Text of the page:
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    February 21, 2020

    Flood Relief Funding Approved, Increased Risk of Flooding This Year
    House Committee Increases Protections for Police and Firefighters
    Deaf and Hard of Hearing Student Assistance Bill Moves Forward
    Chronic Wasting Disease Preventions Passes Committee
    AARP Iowa Fraud Education Tour


    Flood Relief Funding Approved, Increased Risk of Flooding This Year

    With the legislature already approving $21 million in flood relief for the current year, January marked another month of wet weather across the state. January 2020 was the 38th warmest in 148 years of observational records. The 24-month period ending this January was the wettest two-year period in the history of records for the state.

    The National Weather Service issued the first Spring Flood Outlook this month and stated that there is an above-normal risk of spring flooding this year because of elevated soil moisture and above-normal streamflows. Soil moisture was rated as “Much Above-Normal Risk.”

    According to the Iowa Water Summary Update, this January also tied for the 20th snowiest January in the records. The Corps of Engineers is estimating that runoff from the Missouri River Basin and Sioux City could be 141% of the average.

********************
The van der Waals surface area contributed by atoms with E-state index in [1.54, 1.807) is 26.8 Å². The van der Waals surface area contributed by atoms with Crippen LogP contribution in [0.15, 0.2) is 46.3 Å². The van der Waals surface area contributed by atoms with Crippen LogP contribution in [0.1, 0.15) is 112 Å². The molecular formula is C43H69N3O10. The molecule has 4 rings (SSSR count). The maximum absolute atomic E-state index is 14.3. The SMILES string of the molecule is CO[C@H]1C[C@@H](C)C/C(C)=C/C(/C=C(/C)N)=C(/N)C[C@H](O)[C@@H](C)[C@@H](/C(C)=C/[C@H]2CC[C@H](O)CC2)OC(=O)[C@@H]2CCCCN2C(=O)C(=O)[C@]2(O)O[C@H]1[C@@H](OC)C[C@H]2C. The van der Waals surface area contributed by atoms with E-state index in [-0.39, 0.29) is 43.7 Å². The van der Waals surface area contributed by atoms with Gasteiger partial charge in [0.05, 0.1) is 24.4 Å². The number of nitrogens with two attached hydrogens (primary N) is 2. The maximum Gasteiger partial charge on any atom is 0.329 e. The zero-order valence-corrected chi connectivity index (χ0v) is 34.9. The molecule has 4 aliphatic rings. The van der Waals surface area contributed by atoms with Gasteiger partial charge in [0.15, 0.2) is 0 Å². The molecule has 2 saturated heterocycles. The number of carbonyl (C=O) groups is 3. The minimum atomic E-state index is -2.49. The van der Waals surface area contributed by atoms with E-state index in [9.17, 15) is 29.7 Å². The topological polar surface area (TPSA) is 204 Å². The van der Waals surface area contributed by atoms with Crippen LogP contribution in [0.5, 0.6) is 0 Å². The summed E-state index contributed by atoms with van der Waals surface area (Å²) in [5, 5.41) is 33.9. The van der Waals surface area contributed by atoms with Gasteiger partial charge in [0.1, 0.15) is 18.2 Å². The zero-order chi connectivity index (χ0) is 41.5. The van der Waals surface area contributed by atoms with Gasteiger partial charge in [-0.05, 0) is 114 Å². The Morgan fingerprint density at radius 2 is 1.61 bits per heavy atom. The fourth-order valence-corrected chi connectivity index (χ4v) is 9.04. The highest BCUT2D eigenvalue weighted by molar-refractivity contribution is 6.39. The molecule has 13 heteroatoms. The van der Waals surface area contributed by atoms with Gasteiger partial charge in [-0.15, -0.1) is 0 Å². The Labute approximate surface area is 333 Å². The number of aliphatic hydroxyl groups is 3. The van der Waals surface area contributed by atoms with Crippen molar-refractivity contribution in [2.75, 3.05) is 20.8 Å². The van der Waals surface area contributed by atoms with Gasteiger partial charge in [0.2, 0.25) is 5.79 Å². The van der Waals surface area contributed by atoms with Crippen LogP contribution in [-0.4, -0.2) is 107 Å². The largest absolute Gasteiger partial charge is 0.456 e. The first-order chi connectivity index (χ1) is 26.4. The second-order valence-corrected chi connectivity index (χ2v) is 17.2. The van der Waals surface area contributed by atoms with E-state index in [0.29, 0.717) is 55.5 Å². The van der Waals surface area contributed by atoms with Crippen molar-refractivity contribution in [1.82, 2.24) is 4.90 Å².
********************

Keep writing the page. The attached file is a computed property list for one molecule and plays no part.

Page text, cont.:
The additional $21 million in flood relief for the current year, will be appropriated to the Department of Homeland Security and Emergency Management to help 35 projects that are happening throughout the state at a cost of approximately $160 million. According to the Department of Homeland Security, the federal government will be providing an additional $90 million.

    To find out more or apply for flood recovery relief go to: https://www.homelandsecurity.iowa.gov/about_HSEMD/flood_mitigation_board.html.


    House Committee Increases Protections for Police and Firefighters

    A step was taken this week to increase health care protections for firefighters and police officers who are members of the “Municipal Fire and Police Retirement System”. The system covers police and firefighters from the forty-nine of the largest cities in Iowa. There are currently 8,608 members, 4,086 of them currently considered “active”

    The legislation, passed by the Iowa House State Government Committee, will provide more coverage for police and fire fighters who have injuries that occur over the length of their career and may not be the result of a singular incident. The changes will also impact for how long the benefits are for.